Wes Jackson – http://modernfarmer.com/2017/03/wes-jackson-the-land-institute-kernza/ – talks on the subject of agriculture and a 10k year year problem. This is exactly what I tell people when they see the field i’m working with. I’m trying to grow grain without ploughing or digging. I’m finding it darn near impossible (to use a phrase an American would be used to) to find a growing solution that doesn’t require planting annually, and all that goes with this process; sprouting the seed or vernalisation (the process of a little moisture and then a period of cold to make the seeds heads appear later on), clearing the ground, drilling or broadcasting. If you leave your field, like I did, to the life then you’ll be facing the prospect, if you have planted complementary plants well, of a carpet of plants, ironically most of them being perennial. How you get your seeds down to the soil, past the leaves and shoots, is a challenge. Then you have the problem of the seeds being crowded out. I also had the problem of the seeds being eaten by mice, slugs and snails. In the end I had to plumb for scything and a light till of about 2 inches then broadcast sowing and another run over the ground with the rotivator. This took me five days on one acre. Because of the work involved my strategy took another sharp turn: I elicited the help of two organic local farmers to plant about four acres each. If I had perennial grains I wouldn’t need to undertake this process at all…..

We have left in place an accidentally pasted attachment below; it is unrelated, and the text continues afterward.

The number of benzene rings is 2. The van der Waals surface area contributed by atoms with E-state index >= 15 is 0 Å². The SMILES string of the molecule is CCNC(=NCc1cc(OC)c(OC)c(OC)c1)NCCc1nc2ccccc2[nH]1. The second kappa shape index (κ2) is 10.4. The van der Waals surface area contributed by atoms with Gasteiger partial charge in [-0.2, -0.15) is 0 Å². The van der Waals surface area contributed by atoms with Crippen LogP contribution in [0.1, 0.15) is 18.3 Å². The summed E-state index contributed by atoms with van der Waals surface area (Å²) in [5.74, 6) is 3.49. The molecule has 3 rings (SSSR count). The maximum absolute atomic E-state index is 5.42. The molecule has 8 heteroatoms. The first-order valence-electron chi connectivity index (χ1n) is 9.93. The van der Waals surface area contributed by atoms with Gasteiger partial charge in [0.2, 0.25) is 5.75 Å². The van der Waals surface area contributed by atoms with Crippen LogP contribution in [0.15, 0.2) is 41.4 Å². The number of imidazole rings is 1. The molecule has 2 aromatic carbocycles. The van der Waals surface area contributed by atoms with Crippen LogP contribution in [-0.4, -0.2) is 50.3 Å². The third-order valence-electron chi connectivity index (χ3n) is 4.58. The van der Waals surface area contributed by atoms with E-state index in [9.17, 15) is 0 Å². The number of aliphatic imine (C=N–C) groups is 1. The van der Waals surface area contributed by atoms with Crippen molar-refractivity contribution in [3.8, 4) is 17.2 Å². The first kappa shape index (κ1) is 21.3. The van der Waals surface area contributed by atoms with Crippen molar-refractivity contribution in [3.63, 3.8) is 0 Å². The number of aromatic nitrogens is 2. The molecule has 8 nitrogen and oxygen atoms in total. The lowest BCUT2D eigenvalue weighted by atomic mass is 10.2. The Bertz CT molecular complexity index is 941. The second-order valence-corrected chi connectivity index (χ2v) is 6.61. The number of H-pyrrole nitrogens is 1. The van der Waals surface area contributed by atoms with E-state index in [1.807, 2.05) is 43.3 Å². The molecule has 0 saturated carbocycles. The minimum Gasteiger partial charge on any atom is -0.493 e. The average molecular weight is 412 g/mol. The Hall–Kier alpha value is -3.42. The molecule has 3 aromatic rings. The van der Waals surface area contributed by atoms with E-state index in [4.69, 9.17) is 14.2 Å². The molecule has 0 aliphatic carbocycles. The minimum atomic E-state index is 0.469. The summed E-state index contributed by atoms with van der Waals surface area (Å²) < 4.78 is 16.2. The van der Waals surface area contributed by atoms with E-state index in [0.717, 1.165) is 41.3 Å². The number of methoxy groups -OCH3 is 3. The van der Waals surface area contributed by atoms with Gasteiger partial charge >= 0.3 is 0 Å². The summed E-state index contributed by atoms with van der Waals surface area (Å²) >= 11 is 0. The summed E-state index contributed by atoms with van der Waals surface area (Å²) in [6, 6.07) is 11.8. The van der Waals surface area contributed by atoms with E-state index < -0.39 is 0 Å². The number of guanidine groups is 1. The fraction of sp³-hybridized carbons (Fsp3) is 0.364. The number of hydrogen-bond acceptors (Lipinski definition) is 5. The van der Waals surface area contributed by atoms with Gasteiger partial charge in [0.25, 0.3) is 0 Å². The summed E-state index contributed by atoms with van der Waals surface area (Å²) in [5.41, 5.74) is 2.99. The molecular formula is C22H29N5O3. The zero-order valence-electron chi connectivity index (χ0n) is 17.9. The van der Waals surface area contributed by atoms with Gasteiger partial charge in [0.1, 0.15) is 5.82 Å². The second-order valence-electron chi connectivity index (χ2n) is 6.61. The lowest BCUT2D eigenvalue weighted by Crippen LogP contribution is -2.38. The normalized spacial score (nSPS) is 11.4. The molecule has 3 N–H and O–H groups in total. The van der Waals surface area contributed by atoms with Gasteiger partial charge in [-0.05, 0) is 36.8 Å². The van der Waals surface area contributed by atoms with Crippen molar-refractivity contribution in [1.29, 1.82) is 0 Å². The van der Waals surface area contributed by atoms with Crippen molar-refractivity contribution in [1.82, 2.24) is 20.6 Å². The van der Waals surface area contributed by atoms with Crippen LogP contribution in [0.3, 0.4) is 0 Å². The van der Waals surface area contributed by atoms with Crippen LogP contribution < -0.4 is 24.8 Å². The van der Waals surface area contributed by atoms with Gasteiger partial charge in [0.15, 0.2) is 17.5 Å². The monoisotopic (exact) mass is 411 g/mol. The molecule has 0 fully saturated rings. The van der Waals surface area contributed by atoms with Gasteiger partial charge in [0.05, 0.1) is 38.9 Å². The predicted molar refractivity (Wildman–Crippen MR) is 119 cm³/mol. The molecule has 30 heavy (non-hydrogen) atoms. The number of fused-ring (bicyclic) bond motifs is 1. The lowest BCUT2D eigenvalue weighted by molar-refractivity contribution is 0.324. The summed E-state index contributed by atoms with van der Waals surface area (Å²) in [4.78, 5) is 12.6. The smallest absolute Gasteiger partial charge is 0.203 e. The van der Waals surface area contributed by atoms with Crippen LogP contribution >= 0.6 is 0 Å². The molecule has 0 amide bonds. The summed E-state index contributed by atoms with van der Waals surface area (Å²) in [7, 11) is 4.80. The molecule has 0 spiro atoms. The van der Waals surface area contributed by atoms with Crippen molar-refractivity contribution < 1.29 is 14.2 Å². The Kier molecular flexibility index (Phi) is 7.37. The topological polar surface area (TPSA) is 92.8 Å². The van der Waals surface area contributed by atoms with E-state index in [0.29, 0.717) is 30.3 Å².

We cannot carry on this myth of western farming – this is the one where our food is better grown under tight control by farmers using synthetics as they produce higher yields. Conventional, AKA synthetic farming, has for 10k years sped off in the wrong direction. Thank goodness there are people like Wes Jackson treading a different path. This project, grain of truth, is part of that different breed. Our products wont be like Wes’s as we are growers not breeders but we will support perennial grain breeders when ever they have a product for us to try. In the meantime we will plant heritage grain populations, heritage grain, heritage vegetables and fruit and nut bushes and trees – as much perennial as possible. I’d also like to find a use for dock, chicory seeds and burdock plants.

Most of my plants are in now. The new Blacktail mountain water melons have been sprouted – ‘Blacktail Mountain’ was developed by plant breeder Glenn Drowns of Iowa when he was a teenager in 1977, and time after time it beats all the other early watermelons in trials – it is widely acknowledged as one of the earliest varieties available.’ and i’m already salivating about the Irish sweet million Tomato’s im growing again this year. (Sourdough toasted bread with garlic, basil and Toms).